Determine the convergence or divergence of the series \(\displaystyle{ \sum{ \frac{2n+1}{n^2+n} } }\).
 If a series with positive and negative terms converges, state whether it converges conditionally or absolutely and show work supporting your answer.
 If possible, find the value that the series converges to.
 You may use any test that you studied unless told to use a specific test.
 You may not use the idea of growth rate as your answer when evaluating limits.
Solution 

Since the \(n^2\) term dominates all the other terms for large \(n\), we will compare this series to \(\sum{1/n}\), which is a divergent pseries. Both the Direct Comparison Test and the Limit Comparison Test work. First, let's use the Direct Comparison Test.
Let \(t_n = 1/n\) and \(a_n = (2n+1)/(n^2+n)\). Since the test series diverges, we need to set up the inequality \(0 \lt t_n \lt a_n \). The left inequality holds since \( 0 \lt t_n \). So we just need to show that \( t_n \lt a_n \) holds for some \(N\) where \( n \gt N\).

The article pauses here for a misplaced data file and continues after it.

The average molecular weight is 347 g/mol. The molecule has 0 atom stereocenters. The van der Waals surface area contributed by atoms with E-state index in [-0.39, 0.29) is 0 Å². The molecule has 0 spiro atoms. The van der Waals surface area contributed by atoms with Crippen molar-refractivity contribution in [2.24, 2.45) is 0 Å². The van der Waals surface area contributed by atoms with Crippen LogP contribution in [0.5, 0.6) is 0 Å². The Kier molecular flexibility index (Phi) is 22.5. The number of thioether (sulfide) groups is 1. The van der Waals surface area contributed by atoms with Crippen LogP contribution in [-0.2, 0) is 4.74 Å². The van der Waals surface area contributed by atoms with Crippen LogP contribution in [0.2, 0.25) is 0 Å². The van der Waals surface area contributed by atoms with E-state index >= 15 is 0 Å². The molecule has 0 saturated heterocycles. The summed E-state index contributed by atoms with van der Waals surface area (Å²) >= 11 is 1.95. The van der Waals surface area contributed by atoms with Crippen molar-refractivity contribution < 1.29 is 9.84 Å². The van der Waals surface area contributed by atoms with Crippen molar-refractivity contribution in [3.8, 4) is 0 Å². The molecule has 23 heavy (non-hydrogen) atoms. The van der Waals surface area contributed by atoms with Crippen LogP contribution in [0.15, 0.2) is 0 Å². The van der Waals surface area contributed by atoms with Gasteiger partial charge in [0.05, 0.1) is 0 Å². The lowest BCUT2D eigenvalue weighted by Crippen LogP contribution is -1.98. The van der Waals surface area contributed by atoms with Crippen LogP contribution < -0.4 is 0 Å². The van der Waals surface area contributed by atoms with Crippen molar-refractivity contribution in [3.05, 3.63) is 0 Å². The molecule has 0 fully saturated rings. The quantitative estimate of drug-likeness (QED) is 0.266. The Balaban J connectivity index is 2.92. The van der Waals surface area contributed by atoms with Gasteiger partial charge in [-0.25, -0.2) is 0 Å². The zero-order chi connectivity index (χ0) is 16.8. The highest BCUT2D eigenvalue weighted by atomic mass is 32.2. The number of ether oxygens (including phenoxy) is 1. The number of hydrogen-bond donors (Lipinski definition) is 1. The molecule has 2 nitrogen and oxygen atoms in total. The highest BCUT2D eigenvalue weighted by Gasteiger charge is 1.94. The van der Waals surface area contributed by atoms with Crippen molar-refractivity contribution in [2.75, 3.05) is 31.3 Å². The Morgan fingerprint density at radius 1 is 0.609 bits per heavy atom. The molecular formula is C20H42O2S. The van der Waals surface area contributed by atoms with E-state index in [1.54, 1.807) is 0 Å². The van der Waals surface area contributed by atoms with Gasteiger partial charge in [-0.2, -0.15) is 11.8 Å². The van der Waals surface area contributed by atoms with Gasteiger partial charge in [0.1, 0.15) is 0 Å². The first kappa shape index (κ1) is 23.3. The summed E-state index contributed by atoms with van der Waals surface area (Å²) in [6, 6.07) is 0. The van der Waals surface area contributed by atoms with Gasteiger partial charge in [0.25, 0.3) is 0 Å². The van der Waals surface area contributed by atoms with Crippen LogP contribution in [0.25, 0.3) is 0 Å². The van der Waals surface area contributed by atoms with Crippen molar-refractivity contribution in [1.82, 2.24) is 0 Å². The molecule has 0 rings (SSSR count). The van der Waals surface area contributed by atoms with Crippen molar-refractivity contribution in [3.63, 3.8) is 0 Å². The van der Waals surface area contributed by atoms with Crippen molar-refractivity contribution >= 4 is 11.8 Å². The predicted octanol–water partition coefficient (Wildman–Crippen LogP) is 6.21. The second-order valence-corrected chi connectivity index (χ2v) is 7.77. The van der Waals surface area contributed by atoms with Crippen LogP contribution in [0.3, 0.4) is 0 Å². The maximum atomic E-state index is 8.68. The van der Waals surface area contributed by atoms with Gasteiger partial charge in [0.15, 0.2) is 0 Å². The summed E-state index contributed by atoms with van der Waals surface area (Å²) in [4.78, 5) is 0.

\(\begin{array}{rcl} \displaystyle{\frac{1}{n}} & < & \displaystyle{\frac{2n+1}{n^2+n}} \\ \displaystyle{\frac{n^2+n}{n}} & < & 2n + 1 \\ n+1 & < & 2n + 1 \\ n & < & 2n \\ 1 & < & 2 \end{array} \)
The last inequality is true for all \(n\). So the series diverges by the Direct Comparison Test with the divergent pseries \(\sum{1/n}\).
Using the Limit Comparison Test and using the same test series, \(t_n = \sum{1/n}\)
\(\begin{array}{rcl} \displaystyle{\lim_{n\to\infty}{\frac{a_n}{t_n}}} & = & \displaystyle{\lim_{n\to\infty}{\frac{2n+1}{n^2+n} \frac{n}{1}}} \\ & = & \displaystyle{\lim_{n\to\infty}{\frac{2n^2+n}{n^2+n}}} \\ & = & 2 \end{array}\)
Since \(\displaystyle{ \lim_{n\to\infty}{ \frac{a_n}{t_n}} = 2 \gt 0 }\), the series diverges by the Limit Comparison Test with the divergent pseries \( \sum{1/n} \).